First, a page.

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Losing the Farm

How Changes in Land Surface Affect Storm Runoff


Edwin H. Price
Department of Physical and Life Sciences
Nevada State College


In this case study, students examine hydrologic characteristics of a real farm property in northwest Georgia and calculate the volume of storm runoff expected for a typical storm using the U.S. Soil Conservation Service (SCS) method. The case is used to teach components that need to be considered in evaluating precipitation runoff from a land surface. The farm land surface was greatly modified for a high-density residential subdivision. During the land use change, there were some unfortunate events that significantly affected the runoff characteristics of the property, causing damage to the property, neighboring structures, and the downstream environment. Students examine the significance of these changes with respect to runoff from a similar-sized storm. The case was developed for use in an introductory environmental hydrology course, but could also be adapted for a soil science course.

  • Using analytical reasoning, evaluate the changing hydrologic characteristics of a natural setting upon which to base computations.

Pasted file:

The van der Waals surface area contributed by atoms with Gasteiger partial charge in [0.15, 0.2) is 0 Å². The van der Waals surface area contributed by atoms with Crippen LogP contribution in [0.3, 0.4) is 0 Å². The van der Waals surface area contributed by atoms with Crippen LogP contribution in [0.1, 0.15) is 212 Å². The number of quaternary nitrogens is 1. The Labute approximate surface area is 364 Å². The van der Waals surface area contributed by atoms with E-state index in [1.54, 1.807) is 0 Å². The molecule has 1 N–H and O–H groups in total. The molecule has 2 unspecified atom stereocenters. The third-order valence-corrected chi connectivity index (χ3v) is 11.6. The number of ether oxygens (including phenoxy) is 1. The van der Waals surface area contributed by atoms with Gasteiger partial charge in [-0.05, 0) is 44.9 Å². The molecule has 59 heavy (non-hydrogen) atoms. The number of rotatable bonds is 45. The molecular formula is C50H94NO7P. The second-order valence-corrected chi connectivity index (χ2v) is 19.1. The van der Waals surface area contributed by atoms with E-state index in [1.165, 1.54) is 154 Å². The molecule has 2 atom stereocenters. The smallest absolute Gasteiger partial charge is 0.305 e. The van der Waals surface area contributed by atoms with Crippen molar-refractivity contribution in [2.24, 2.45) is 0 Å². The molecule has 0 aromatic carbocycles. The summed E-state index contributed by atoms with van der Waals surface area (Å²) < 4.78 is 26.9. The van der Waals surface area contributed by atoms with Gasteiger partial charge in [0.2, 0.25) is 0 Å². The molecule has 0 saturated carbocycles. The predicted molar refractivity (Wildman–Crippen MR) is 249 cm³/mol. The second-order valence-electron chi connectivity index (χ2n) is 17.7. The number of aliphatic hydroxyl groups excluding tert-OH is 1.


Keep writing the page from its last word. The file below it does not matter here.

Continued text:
• Learn how various soil characteristics, coupled with different land uses, determine the volume of precipitation that will run off of a property in a single, typical storm event.
  • Learn that, when natural drainage characteristics are modified for a new land use, runoff must be controlled and discharges minimized by designed structures to prevent detrimental effects on adjacent areas.
  • Learn that exceptional storm precipitation events must be planned for in the design of runoff control structures
Keywords: Erosion; runoff; soil; Social Conservation Service; hydrology; infiltration
Topical Area: N/A
Educational Level: Undergraduate lower division
Formats: PDF
Type/Method: Interrupted
Language: English
Subject Headings: Hydrology   Environmental Engineering   Natural Resource Management   Earth Science   Environmental Science  
Date Posted: 9/6/2012
Date Modified: N/A
Copyright: Copyright held by the National Center for Case Study Teaching in Science, University at Buffalo, State University of New York. Please see our usage guidelines, which outline our policy concerning permissible reproduction of this work.

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I used this case study in my AP Environmental Science class today - it worked great! My students really valued the information in the case and wanted to be able to view it again for referencing how to calculate runoff.

Stefanie Stainton
Science Department
Pulaski High School
Pulaski, WI

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